Generic Name: Fentanyl.

Trade Name    : Abstral, Actiq, Duragesic.

Drug Class     : Opioid Analgesic.

Classification: Opioid Agonist.

Source           : Derivative of Meperidine.

Forms of The Drug

  1. Transdermal Patch.
  2. Sublingual Tablet.
  3. Nasal Spray.
  4. Injectable Solution.
  5. Buccal Tablet.
  6. Lozenge: This is a small tablet that is placed in the mouth and allowed to dissolve.

Mechanism of Action

Its mechanism of action is similar to that of other opioids, such as morphine, but fentanyl is more potent and acts more quickly. Fentanyl binds to the mu-opioid receptors in the brain, spinal cord, and other parts of the nervous system. These receptors are responsible for modulating pain signals and regulating mood and emotions. When fentanyl binds to these receptors, it blocks the transmission of pain signals and produces feelings of euphoria and relaxation. Fentanyl also affects the release of certain neurotransmitters, such as dopamine and norepinephrine. Dopamine is responsible for feelings of pleasure and reward, while norepinephrine is involved in the body’s fight-or-flight response. By increasing the release of dopamine and norepinephrine, fentanyl can produce a sense of well-being, as well as increased energy and alertness.


  1. Management of acute pain such as pain following surgery or trauma.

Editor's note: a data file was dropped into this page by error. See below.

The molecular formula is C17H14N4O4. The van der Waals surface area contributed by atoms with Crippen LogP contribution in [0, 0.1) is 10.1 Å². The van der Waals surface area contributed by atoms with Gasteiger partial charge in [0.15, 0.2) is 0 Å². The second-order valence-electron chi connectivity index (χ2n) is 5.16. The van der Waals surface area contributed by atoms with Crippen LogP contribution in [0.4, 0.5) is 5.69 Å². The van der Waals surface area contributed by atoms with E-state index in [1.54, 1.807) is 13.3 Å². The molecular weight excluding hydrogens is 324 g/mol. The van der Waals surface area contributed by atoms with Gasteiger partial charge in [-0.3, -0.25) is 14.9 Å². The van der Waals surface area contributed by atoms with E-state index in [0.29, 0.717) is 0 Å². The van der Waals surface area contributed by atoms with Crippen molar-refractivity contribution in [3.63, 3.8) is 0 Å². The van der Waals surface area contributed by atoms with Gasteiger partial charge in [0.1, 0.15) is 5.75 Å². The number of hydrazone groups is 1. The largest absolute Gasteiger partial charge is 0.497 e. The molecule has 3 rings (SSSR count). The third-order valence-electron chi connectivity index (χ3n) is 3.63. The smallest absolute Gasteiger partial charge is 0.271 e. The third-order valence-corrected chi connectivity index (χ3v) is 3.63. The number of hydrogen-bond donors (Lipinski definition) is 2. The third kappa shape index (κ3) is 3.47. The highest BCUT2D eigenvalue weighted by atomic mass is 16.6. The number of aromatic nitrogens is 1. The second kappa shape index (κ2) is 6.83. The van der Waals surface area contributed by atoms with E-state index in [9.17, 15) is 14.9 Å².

2. Management of chronic pain such as pain associated with cancer or other terminal illnesses.
  3. Anesthesia: Fentanyl is sometimes used as part of general anesthesia to induce sedation and reduce pain during surgery.
  4. Management of breakthrough pain.
  5. Palliative care.


  1. Hypersensitivity.
  2. Respiratory depression.
  3. Paralytic ileus.
  4. Head injury.
  5. Liver and kidney disease.
  6. Pregnancy and breastfeeding.

Side Effects

  1. Respiratory depression.
  2. Sedation, drowsiness, and confusion.
  3. Nausea and vomiting.
  4. Itching.
  5. Constipation.
  6. Dizziness.
  7. Decreased blood pressure: lead to lightheadedness or fainting.
  8. Muscle rigidity.
  9. Respiratory arrest.

Drug Interaction

Interaction occurs when it is given with certain drugs.

  1. Other opioids.
  2. Sedatives and tranquilizers, such as benzodiazepines.
  3. Monoamine oxidase inhibitors (MAOIs).
  4. CYP3A4 inhibitors, such as some antifungal medications or antibiotics.
  5. CNS depressants such as alcohol.
  6. Serotonin-norepinephrine reuptake inhibitors (SNRIs) and selective serotonin reuptake inhibitors (SSRIs).


  1. Pregnancy: Category C.
  2. Lactation: Fentanyl can pass into breast milk and cause harm to a nursing infant. Therefore, breastfeeding is generally not recommended while taking fentanyl.

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